Advent Hymn of the Day (or, more specifically, the Day of Wrath

Today’s Advent hymn was written by an early Fransican, Thomas of Celano, who also wrote one of the first biographies of St. Francis of Assisi. It was originally an Advent hymn, since part of Advent is expecting the Second Coming. Later, a few verses were added and it became a funeral hymn, eventually the official Sequence (long song before the Gospel) in the Tridentine liturgy (sequences are almost completely out of use in the Pauline Mass, except for a couple major feasts).
Since the Novus Ordo does not use sequences (except in a few major feasts), the Dies Irae is no longer an “official” part of the funeral Mass. However, it can still be used as a hymn at Masses for funerals, All Souls Day and in the Divine Office, as well as Christ the King and Advent (see also this wikipedia article, to which I contributed).

Anyway, it’s a great hymn. It’s inspired some of the greatest music in western civilization (both in musical settings of its text and works that are based on its standard Gregorian setting). So as you’re preparing to celebrate Christmas, why not remember to “keep Satan in Christmas” and break out your Berlioz, Mozart or Lloyd Webber to remember why we need a Savior.

Some resources for Prayer

For perpetual, online adoration of the Monstrance, go to Obviously it doesn’t quite “count” as high as being physically in an adoration chapel, but John Paul II ruled that blessings and graces transmitted live via electronic media still transmit graces (those that are recorded do not, apparently, though one would think they’d at least carry the same grace as reading a prayer or spiritual text).

For perpetual adoration of the Tabernacle, with various links to recorded online devotions, go to

Lastly, and best of all, I just found this fantastic website that has the Liturgy of the Hours–Lauds, Vespers, Matins and Compline–online in PDF format:

Stem Cell Researcher: Stem Cells provide evidence for Genesis against Darwin!

Here’s a different take on the whole issue of stem cell research.

An anonymous stem cell researcher has contributed the column linked above to LifeSite News with the following argument:

1. What makes stem cells so great to scientists is that they are virtually immortal. Scientists even call them “immortal cells.”
2. We all have stem cells our entire lives, except young embryos are composed entirely of stem cells.
3. According to Darwinism, the best genetic traits randomly survive. You would think immortality would be a pretty darn good trait to have, right? If all our cells were stem cells, we would heal and regenerate much more quickly, and we would be virtually immortal.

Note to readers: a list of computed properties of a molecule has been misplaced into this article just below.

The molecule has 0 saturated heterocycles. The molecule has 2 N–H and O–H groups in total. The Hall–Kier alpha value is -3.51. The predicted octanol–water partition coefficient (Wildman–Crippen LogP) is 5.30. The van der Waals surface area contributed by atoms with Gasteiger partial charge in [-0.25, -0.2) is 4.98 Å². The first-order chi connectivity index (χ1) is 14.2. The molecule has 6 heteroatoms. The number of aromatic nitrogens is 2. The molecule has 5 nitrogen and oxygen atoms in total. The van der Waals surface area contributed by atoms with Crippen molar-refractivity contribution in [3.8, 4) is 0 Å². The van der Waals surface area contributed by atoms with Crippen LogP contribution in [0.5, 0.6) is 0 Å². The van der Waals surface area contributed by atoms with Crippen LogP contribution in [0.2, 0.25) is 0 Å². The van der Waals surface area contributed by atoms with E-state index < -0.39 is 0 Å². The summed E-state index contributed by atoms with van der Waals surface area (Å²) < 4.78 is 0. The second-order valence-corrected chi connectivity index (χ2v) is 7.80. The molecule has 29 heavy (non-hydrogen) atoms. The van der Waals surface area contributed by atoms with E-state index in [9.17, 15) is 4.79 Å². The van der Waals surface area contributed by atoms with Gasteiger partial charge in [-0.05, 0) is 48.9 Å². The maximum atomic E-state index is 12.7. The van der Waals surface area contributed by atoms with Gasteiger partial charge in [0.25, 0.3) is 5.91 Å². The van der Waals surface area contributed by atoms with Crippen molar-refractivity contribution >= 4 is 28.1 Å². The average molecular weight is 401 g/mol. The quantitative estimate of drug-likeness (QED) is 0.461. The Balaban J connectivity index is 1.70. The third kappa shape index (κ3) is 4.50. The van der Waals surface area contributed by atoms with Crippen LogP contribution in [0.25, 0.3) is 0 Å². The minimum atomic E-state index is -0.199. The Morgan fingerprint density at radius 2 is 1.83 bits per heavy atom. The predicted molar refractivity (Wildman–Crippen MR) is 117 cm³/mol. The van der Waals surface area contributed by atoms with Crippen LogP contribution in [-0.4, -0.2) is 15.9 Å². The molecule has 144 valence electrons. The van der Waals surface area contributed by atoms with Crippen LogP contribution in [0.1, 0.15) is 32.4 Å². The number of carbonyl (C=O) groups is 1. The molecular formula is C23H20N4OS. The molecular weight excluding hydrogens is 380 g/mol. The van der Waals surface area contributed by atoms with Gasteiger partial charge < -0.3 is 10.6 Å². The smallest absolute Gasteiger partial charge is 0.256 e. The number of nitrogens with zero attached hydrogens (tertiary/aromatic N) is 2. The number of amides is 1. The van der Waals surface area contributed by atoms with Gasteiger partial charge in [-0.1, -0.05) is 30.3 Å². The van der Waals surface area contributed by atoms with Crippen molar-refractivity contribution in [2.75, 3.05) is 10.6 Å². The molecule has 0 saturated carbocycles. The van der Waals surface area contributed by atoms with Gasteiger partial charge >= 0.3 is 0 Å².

4. So, from a Darwinist perspect, a human being ought to have evolved at this point that was 100% stem cell. That has not happened.
5. However, Genesis says God created us to be immortal, and we lost that immortality (we devolved, in fact).

That would be in keeping with the fact that we all *have* stem cells but they are extremely limited.

That has some interesting theological implications. The definitive “moment” for Christ was the Resurrection. That set Him apart from all other prophets and moral lawgivers before Him. It was the myrical that Pharoahs’ magicians could never mimic.

Yet what would happen if modern science *did* learn to mimic it? That claim would, of course, supplant the foundational princple of Christianity , which is that only Jesus can raise the dead. As soona s some mad scieentist can offer immortality through science, you will have the era of AntiChrist.

Happy New Year!

In the season of Advent, we reflect on what it was like for those who lived before Christ’s birth: for the human race for the millennia between the Fall and the Nativity; for the nation of Israel; for Mary and Joseph, specifically. We also reflect on our own expectation of Christ’s Return in Glory. In ancient times, a conquering general would pay a return visit to inspect a city that had surrendered in battle, and if it hadn’t turned fully loyal, he would destroy it. Such visits were called parousia.
Thus, in Advent, we reflect on what it was like to have to hope for Christ’s coming at all–thus appreciating our salvation, and we reflect on his Second Coming so that we prepare ourselves lest He come “like a thief in the night.” We also pray that He will, in a spiritual way, come into our society and drive out the Devil.
Meanwhile, Advent gets swallowed up in the secular Christmas season, and while there are many great Advent hymns, they get bypassed for Christmas and winter songs. Let’s reflect on some of them.

First up, from Julia Howe:

Mine eyes have seen the glory of the coming of the Lord;
He is trampling out the vintage where the grapes of wrath are stored;
He hath loosed the fateful lightning of His terrible swift sword;
His truth is marching on.

Glory! Glory! Hallelujah!
Glory! Glory! Hallelujah!
Glory! Glory! Hallelujah!
His truth is marching on.

I have seen Him in the watch fires of a hundred circling camps
They have builded Him an altar in the evening dews and damps;
I can read His righteous sentence by the dim and flaring lamps;
His day is marching on.

Glory! Glory! Hallelujah!
Glory! Glory! Hallelujah!
Glory! Glory! Hallelujah!
His day is marching on.

I have read a fiery Gospel writ in burnished rows of steel;
“As ye deal with My contemners,
so with you My grace shall deal”;
Let the Hero, born of woman,
crush the serpent with His heel,

Since God is marching on.

Glory! Glory! Hallelujah!
Glory! Glory! Hallelujah!
Glory! Glory! Hallelujah!
Since God is marching on.

He has sounded forth the trumpet that shall never call retreat;
He is sifting out the hearts of men before His judgment seat;
Oh, be swift, my soul, to answer Him!
be jubilant, my feet;

Our God is marching on.
Glory! Glory! Hallelujah!
Glory! Glory! Hallelujah!
Glory! Glory! Hallelujah!
Our God is marching on.

In the beauty of the lilies Christ was born across the sea,
With a glory in His bosom that transfigures you and me:
As He died to make men holy, let us die to make men free
While God is marching on.

Glory! Glory! Hallelujah!
Glory! Glory! Hallelujah!
Glory! Glory! Hallelujah!
While God is marching on.

He is coming like the glory of the morning on the wave,
He is wisdom to the mighty, He is honor to the brave;
So the world shall be His footstool,
and the soul of wrong His slave,
Our God is marching on.

Glory! Glory! Hallelujah!
Glory! Glory! Hallelujah!
Glory! Glory! Hallelujah!
Our God is marching on